LAWRENCEBURG, Tenn. (WKRN) — On Thursday morning, Lawrenceburg Police, Lawrence County Sheriff’s officers, and the Tennessee Highway Patrol ended a seven-hour manhunt, arresting a man now charged with two counts of first-degree murder.
Immediately following the arrest of 22-year-old Sabastian Arzadon, images from the scene started trending on social media as people began comparing the compassionate arrest in Lawrenceburg to the suffocating, and ultimately fatal, arrest of George Floyd in Minnesota.
Police Chief Terry Beecham said the reaction was surprising and uncalled for, “I don’t get up in the morning with the thoughts, well who can I go out here and violate today, that is not a police officer’s goal in life.”
Beecham has been a lawman for 46 years. He has worked in about every capacity the profession has to offer. He tells News 2, his officers, and those of the sheriff’s office did a great job. Once they secured the suspect and the alleged murder weapon, they tended to the 22-year-old’s medical needs, supplying water and bandages to his multiple wounds.
Many online drew comparisons to the way George Floyd was treated, saying the black man accused of passing a bogus $20 was not afforded the same rights.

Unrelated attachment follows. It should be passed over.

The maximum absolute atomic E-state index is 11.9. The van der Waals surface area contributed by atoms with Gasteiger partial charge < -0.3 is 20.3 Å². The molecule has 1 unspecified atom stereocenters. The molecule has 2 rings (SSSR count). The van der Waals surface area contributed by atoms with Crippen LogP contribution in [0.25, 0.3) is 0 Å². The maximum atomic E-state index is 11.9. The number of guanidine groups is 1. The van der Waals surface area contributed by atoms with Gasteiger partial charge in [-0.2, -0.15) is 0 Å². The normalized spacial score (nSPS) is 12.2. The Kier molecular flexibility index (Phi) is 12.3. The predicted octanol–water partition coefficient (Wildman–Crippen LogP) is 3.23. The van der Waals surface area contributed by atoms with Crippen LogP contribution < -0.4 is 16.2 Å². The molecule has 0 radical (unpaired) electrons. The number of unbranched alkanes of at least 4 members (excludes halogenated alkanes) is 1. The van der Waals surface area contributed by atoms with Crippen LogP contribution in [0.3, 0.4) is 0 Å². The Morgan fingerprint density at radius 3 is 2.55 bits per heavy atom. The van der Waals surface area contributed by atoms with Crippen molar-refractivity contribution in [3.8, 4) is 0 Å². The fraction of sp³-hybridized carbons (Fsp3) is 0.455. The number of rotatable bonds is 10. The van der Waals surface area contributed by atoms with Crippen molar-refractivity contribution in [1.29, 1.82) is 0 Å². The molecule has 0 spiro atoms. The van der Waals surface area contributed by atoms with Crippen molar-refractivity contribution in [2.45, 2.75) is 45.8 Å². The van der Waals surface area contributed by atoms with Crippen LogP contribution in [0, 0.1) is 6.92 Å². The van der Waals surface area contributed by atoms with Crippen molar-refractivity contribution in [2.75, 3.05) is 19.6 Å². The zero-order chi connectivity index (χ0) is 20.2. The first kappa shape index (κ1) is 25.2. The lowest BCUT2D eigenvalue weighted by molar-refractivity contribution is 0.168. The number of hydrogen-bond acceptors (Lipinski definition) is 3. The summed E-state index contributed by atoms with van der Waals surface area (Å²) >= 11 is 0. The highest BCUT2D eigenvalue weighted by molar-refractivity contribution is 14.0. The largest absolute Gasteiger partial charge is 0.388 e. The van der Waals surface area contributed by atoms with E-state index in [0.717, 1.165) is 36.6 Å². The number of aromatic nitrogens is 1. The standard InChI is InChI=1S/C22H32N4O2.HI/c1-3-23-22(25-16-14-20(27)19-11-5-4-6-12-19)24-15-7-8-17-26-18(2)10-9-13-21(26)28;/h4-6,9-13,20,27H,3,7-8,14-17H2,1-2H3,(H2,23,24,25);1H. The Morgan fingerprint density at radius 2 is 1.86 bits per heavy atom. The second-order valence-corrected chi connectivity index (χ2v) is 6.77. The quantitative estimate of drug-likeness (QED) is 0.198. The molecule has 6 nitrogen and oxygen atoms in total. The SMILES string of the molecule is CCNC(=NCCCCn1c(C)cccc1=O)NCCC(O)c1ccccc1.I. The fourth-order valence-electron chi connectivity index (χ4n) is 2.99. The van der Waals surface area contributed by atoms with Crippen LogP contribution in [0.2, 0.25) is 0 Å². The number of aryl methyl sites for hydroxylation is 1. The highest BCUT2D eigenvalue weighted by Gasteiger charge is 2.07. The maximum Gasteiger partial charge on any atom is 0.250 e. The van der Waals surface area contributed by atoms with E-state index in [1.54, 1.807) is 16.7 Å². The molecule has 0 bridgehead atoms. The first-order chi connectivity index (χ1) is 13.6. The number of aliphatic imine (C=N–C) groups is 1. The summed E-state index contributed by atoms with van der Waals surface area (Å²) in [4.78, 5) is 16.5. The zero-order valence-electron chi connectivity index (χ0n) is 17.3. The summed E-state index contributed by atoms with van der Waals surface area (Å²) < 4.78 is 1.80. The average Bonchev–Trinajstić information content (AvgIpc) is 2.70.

The chief took exception to the comparison, saying what happened in Minnesota is terrible, but it doesn’t represent the majority of hard-working law enforcement officers in the U.S.
“I take strong offense to that because that is not the way 99 percent of law enforcement reacts to critical situations and that was as a critical situation.”
Beecham says his officers and the EMS crews that responded would supply water and medical care to anyone who was arrested similarly. “That man is in your custody. You have a moral and legal obligation to protect him just like you would anyone else.”
Some on social media thanked the Lawrenceburg police for being kind to the suspect. One woman wrote: Thank you for showing us how police officers are supposed to treat civilians.
Other citizens expressed a different point of view. One man wrote: I’m still wondering why he doesn’t have a knee in his throat for resisting.
Chief Beecham says he detests what he witnessed in Minnesota, “When you lose your compassion for people it is time to go home you have no business in this profession.”
The Lawrenceburg Police chief tells News 2, regardless of race, creed, or color, his agency will treat all suspects with the same dignity.